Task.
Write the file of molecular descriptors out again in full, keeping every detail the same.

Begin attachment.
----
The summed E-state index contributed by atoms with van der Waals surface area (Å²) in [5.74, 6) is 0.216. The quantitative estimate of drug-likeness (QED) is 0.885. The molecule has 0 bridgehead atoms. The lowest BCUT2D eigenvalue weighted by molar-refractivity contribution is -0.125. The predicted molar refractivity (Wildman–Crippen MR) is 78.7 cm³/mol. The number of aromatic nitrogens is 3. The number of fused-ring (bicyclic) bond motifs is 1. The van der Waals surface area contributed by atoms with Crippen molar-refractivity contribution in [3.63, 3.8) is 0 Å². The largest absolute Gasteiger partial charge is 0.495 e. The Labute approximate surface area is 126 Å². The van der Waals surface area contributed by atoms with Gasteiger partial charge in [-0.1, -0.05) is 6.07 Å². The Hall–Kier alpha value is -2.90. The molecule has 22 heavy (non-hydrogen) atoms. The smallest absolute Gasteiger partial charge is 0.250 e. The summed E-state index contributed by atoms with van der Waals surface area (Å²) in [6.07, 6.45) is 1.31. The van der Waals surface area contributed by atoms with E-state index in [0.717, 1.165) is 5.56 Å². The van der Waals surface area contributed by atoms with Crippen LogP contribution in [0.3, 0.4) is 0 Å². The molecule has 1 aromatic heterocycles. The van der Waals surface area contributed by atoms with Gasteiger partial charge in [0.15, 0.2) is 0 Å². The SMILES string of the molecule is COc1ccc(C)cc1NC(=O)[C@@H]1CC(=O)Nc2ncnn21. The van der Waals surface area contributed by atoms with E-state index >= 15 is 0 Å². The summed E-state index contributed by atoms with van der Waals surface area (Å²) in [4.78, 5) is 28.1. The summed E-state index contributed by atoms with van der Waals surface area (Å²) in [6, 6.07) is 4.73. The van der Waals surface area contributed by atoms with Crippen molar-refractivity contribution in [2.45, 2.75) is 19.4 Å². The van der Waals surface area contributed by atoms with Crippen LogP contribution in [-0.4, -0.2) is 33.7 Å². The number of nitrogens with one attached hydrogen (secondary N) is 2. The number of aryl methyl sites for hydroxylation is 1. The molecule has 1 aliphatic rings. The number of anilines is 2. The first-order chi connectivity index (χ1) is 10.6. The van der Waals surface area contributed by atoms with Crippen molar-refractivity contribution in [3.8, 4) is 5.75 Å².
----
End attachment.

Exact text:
The summed E-state index contributed by atoms with van der Waals surface area (Å²) in [5.74, 6) is 0.216. The quantitative estimate of drug-likeness (QED) is 0.885. The molecule has 0 bridgehead atoms. The lowest BCUT2D eigenvalue weighted by molar-refractivity contribution is -0.125. The predicted molar refractivity (Wildman–Crippen MR) is 78.7 cm³/mol. The number of aromatic nitrogens is 3. The number of fused-ring (bicyclic) bond motifs is 1. The van der Waals surface area contributed by atoms with Crippen molar-refractivity contribution in [3.63, 3.8) is 0 Å². The largest absolute Gasteiger partial charge is 0.495 e. The Labute approximate surface area is 126 Å². The van der Waals surface area contributed by atoms with Gasteiger partial charge in [-0.1, -0.05) is 6.07 Å². The Hall–Kier alpha value is -2.90. The molecule has 22 heavy (non-hydrogen) atoms. The smallest absolute Gasteiger partial charge is 0.250 e. The summed E-state index contributed by atoms with van der Waals surface area (Å²) in [6.07, 6.45) is 1.31. The van der Waals surface area contributed by atoms with E-state index in [0.717, 1.165) is 5.56 Å². The van der Waals surface area contributed by atoms with Crippen LogP contribution in [0.3, 0.4) is 0 Å². The molecule has 1 aromatic heterocycles. The van der Waals surface area contributed by atoms with Gasteiger partial charge in [0.15, 0.2) is 0 Å². The SMILES string of the molecule is COc1ccc(C)cc1NC(=O)[C@@H]1CC(=O)Nc2ncnn21. The van der Waals surface area contributed by atoms with E-state index >= 15 is 0 Å². The summed E-state index contributed by atoms with van der Waals surface area (Å²) in [4.78, 5) is 28.1. The summed E-state index contributed by atoms with van der Waals surface area (Å²) in [6, 6.07) is 4.73. The van der Waals surface area contributed by atoms with Crippen molar-refractivity contribution in [2.45, 2.75) is 19.4 Å². The van der Waals surface area contributed by atoms with Crippen LogP contribution in [-0.4, -0.2) is 33.7 Å². The number of nitrogens with one attached hydrogen (secondary N) is 2. The number of aryl methyl sites for hydroxylation is 1. The molecule has 1 aliphatic rings. The number of anilines is 2. The first-order chi connectivity index (χ1) is 10.6. The van der Waals surface area contributed by atoms with Crippen molar-refractivity contribution in [3.8, 4) is 5.75 Å².